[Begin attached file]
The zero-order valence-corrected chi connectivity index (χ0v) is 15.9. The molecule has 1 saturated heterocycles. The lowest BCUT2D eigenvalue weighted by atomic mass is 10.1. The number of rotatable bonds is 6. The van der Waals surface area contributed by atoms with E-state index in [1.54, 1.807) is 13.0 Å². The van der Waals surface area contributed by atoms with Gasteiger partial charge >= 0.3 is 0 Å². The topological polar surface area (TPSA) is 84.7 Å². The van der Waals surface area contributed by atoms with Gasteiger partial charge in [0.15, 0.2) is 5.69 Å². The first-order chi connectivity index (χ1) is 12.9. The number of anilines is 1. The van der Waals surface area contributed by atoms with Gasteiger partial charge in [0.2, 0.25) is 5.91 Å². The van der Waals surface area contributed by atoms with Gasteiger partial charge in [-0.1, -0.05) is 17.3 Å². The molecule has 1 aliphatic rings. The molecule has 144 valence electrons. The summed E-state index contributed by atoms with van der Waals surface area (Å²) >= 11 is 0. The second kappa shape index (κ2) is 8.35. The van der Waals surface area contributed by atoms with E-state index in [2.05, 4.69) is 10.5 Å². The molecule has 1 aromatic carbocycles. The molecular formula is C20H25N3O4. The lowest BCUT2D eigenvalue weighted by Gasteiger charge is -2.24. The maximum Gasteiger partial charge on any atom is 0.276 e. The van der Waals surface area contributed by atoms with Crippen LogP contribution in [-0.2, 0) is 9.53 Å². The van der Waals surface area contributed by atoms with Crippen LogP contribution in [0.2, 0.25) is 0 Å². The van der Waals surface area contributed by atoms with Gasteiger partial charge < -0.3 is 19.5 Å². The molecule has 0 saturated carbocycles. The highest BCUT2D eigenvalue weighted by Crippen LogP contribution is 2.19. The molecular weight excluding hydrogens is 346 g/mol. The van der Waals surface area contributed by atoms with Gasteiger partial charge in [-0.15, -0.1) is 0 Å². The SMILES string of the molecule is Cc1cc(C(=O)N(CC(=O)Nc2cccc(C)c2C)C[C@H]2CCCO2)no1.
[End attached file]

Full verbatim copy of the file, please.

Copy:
The zero-order valence-corrected chi connectivity index (χ0v) is 15.9. The molecule has 1 saturated heterocycles. The lowest BCUT2D eigenvalue weighted by atomic mass is 10.1. The number of rotatable bonds is 6. The van der Waals surface area contributed by atoms with E-state index in [1.54, 1.807) is 13.0 Å². The van der Waals surface area contributed by atoms with Gasteiger partial charge >= 0.3 is 0 Å². The topological polar surface area (TPSA) is 84.7 Å². The van der Waals surface area contributed by atoms with Gasteiger partial charge in [0.15, 0.2) is 5.69 Å². The first-order chi connectivity index (χ1) is 12.9. The number of anilines is 1. The van der Waals surface area contributed by atoms with Gasteiger partial charge in [0.2, 0.25) is 5.91 Å². The van der Waals surface area contributed by atoms with Gasteiger partial charge in [-0.1, -0.05) is 17.3 Å². The molecule has 1 aliphatic rings. The molecule has 144 valence electrons. The summed E-state index contributed by atoms with van der Waals surface area (Å²) >= 11 is 0. The second kappa shape index (κ2) is 8.35. The van der Waals surface area contributed by atoms with E-state index in [2.05, 4.69) is 10.5 Å². The molecule has 1 aromatic carbocycles. The molecular formula is C20H25N3O4. The lowest BCUT2D eigenvalue weighted by Gasteiger charge is -2.24. The maximum Gasteiger partial charge on any atom is 0.276 e. The van der Waals surface area contributed by atoms with Crippen LogP contribution in [-0.2, 0) is 9.53 Å². The van der Waals surface area contributed by atoms with Crippen LogP contribution in [0.2, 0.25) is 0 Å². The van der Waals surface area contributed by atoms with Gasteiger partial charge < -0.3 is 19.5 Å². The molecule has 0 saturated carbocycles. The highest BCUT2D eigenvalue weighted by Crippen LogP contribution is 2.19. The molecular weight excluding hydrogens is 346 g/mol. The van der Waals surface area contributed by atoms with Gasteiger partial charge in [-0.15, -0.1) is 0 Å². The SMILES string of the molecule is Cc1cc(C(=O)N(CC(=O)Nc2cccc(C)c2C)C[C@H]2CCCO2)no1.